Frederic Auguste Bartholdi (1834-1904) created the fountain for the 1876 International Centennial Exhibition in Philadelphia. The design was based on a model he had created in 1867. Bartholdi was also working on his design for the Statue of Liberty at the same time. The fountain, cast in Paris by A. Durenne, was painted to look like bronze and placed at a focal point near the main entrance of the Exhibition grounds in Fairmount Park.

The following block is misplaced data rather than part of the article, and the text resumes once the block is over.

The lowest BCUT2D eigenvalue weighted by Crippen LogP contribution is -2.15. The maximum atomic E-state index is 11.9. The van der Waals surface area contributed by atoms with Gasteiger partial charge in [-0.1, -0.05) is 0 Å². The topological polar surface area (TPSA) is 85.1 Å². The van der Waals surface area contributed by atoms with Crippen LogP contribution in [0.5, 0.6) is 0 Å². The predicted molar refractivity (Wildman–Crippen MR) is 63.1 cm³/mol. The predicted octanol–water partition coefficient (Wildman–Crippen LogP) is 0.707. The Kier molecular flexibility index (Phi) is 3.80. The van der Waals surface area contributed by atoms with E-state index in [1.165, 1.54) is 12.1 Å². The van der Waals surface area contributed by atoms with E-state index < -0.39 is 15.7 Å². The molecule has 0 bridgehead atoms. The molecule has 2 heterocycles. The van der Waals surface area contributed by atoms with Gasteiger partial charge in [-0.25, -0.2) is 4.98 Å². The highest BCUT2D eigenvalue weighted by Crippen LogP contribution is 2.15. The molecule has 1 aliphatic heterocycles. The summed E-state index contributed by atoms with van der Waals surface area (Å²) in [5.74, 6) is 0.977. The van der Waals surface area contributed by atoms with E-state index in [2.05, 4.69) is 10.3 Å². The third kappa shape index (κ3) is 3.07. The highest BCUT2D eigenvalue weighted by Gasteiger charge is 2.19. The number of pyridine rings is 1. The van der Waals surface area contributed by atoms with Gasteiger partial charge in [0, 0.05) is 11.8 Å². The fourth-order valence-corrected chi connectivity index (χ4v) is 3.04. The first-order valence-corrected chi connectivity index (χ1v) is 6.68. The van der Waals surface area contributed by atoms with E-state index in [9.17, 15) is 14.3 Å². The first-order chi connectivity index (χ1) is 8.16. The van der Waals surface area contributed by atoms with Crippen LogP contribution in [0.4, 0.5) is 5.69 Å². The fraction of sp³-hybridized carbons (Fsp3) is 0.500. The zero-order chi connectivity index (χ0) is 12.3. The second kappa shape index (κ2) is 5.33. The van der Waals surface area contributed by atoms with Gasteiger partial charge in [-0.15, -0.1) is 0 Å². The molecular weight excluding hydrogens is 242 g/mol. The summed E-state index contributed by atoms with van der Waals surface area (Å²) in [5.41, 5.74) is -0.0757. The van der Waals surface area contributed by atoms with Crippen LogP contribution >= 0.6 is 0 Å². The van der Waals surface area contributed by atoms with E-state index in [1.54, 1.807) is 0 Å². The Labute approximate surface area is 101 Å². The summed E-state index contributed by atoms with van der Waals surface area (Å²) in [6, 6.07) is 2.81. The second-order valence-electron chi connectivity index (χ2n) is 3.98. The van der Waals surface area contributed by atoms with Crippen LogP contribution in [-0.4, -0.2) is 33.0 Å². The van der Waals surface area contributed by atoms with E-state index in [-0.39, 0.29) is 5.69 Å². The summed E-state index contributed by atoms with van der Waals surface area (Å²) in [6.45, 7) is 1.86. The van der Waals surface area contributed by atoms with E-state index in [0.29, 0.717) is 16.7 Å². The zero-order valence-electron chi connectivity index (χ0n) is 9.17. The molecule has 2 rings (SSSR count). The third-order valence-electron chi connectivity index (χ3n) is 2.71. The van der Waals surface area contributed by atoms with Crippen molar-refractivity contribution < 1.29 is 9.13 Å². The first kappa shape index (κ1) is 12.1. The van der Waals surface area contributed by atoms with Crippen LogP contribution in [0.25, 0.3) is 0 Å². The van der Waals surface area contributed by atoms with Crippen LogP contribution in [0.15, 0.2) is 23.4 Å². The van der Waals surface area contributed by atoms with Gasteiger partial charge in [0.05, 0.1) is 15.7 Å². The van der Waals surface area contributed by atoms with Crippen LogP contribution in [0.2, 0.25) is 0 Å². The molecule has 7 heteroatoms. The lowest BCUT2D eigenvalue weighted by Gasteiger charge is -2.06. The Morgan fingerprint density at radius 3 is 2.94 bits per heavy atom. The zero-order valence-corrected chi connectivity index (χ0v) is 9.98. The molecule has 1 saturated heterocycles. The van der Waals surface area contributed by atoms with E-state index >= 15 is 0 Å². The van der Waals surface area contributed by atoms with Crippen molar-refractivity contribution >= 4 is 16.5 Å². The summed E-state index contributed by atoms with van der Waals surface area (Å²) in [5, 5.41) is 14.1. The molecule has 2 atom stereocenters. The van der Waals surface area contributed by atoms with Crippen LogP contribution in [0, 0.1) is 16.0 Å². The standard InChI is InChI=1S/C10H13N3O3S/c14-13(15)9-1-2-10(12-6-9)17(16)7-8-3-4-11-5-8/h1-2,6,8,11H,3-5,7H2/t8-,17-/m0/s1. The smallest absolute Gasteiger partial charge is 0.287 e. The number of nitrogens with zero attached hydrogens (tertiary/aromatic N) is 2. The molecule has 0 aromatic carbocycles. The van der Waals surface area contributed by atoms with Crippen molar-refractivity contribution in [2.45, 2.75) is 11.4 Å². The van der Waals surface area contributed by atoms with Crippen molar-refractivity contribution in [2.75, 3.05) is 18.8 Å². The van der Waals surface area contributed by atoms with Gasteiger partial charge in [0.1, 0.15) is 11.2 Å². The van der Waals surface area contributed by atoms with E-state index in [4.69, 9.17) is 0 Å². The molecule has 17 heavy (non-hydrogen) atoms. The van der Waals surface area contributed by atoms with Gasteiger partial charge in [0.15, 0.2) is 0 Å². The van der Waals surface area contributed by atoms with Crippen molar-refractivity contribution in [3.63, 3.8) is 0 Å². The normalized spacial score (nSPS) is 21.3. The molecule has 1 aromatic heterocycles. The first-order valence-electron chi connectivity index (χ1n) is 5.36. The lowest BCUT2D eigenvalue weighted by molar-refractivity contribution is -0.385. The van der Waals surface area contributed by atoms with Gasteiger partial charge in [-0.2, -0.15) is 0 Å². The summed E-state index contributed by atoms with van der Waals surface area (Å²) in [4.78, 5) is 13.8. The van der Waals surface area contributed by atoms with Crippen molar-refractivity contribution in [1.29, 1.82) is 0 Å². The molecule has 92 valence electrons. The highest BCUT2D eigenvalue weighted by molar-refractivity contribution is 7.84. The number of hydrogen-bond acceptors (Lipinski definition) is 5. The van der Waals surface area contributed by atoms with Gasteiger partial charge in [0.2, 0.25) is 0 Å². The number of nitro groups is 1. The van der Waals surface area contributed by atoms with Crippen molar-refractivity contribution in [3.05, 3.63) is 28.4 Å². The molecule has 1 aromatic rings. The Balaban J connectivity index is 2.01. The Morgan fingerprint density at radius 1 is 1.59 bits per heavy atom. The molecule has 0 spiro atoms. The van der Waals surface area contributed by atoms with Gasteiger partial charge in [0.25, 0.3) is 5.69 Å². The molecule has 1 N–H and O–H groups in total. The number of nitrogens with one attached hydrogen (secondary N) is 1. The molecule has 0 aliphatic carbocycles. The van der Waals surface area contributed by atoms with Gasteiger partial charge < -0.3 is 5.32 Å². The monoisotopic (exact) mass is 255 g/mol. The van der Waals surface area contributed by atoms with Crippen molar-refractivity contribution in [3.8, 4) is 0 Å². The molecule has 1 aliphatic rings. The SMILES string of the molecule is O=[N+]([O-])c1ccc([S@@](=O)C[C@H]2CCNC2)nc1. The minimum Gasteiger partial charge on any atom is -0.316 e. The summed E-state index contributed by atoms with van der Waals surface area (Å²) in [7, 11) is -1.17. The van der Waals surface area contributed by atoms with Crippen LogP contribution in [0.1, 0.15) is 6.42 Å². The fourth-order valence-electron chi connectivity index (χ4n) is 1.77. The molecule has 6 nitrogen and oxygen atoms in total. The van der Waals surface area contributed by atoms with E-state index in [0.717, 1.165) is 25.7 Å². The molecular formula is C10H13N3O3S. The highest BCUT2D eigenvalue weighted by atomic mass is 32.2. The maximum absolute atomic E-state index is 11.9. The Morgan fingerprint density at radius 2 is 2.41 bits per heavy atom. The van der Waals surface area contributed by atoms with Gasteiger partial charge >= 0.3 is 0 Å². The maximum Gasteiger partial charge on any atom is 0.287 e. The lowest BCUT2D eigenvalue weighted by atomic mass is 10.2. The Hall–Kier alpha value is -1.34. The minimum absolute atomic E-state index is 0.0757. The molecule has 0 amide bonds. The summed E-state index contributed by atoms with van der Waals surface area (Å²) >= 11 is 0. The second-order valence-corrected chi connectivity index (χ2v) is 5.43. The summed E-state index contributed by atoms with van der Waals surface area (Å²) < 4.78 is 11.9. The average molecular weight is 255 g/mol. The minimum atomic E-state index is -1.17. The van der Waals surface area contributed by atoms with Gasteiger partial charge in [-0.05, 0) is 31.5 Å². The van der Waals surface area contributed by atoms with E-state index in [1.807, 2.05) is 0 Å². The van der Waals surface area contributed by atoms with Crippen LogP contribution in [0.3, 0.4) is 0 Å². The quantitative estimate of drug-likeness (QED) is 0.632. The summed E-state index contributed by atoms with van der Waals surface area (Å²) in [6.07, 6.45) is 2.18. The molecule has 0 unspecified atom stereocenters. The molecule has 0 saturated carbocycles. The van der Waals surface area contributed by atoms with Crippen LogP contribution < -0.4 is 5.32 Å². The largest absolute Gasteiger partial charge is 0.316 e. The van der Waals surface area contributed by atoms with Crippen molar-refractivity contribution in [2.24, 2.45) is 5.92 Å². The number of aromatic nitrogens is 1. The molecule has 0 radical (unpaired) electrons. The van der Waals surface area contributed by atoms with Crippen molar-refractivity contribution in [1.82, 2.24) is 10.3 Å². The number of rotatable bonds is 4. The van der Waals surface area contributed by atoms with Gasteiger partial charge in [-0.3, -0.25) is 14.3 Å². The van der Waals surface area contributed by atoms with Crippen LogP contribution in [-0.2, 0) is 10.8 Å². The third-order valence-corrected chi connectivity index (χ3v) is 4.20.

At the close of the Exhibition, the fountain was purchased for $6,000 (half of its estimated value) by the United States government at the suggestion of Frederick Law Olmsted, the famous landscape architect who designed the Capitol Grounds. It was moved to Washington, D.C., in 1877 and placed at the base of Capitol Hill near the center line of the Mall, on what was then the Botanic Garden grounds.
During the 1927 relocation of the Botanic Garden, the fountain was dismantled and stored. In 1932, it was re-erected in its present location. The park where the fountain stands was renamed in honor of Frederic Auguste Bartholdi in 1985.